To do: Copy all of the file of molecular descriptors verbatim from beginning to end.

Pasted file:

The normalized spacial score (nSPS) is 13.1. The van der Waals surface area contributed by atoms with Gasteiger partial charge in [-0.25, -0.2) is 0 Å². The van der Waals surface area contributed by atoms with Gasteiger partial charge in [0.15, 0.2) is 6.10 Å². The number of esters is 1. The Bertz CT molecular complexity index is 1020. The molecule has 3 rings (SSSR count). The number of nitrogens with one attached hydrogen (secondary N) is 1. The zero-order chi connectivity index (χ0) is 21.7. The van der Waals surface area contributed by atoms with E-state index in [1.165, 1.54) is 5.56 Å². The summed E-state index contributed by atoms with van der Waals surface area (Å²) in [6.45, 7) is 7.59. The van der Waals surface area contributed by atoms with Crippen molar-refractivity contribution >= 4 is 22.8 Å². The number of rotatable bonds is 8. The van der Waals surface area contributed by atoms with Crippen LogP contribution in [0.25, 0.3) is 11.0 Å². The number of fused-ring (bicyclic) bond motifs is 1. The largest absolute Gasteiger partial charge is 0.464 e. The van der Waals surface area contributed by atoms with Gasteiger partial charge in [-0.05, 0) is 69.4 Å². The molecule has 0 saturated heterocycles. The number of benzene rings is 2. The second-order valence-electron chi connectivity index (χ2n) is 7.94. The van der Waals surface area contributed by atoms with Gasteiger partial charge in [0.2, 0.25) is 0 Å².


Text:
The normalized spacial score (nSPS) is 13.1. The van der Waals surface area contributed by atoms with Gasteiger partial charge in [-0.25, -0.2) is 0 Å². The van der Waals surface area contributed by atoms with Gasteiger partial charge in [0.15, 0.2) is 6.10 Å². The number of esters is 1. The Bertz CT molecular complexity index is 1020. The molecule has 3 rings (SSSR count). The number of nitrogens with one attached hydrogen (secondary N) is 1. The zero-order chi connectivity index (χ0) is 21.7. The van der Waals surface area contributed by atoms with E-state index in [1.165, 1.54) is 5.56 Å². The summed E-state index contributed by atoms with van der Waals surface area (Å²) in [6.45, 7) is 7.59. The van der Waals surface area contributed by atoms with Crippen molar-refractivity contribution >= 4 is 22.8 Å². The number of rotatable bonds is 8. The van der Waals surface area contributed by atoms with Crippen LogP contribution in [0.25, 0.3) is 11.0 Å². The number of fused-ring (bicyclic) bond motifs is 1. The largest absolute Gasteiger partial charge is 0.464 e. The van der Waals surface area contributed by atoms with Gasteiger partial charge in [-0.05, 0) is 69.4 Å². The molecule has 0 saturated heterocycles. The number of benzene rings is 2. The second-order valence-electron chi connectivity index (χ2n) is 7.94. The van der Waals surface area contributed by atoms with Gasteiger partial charge in [0.2, 0.25) is 0 Å².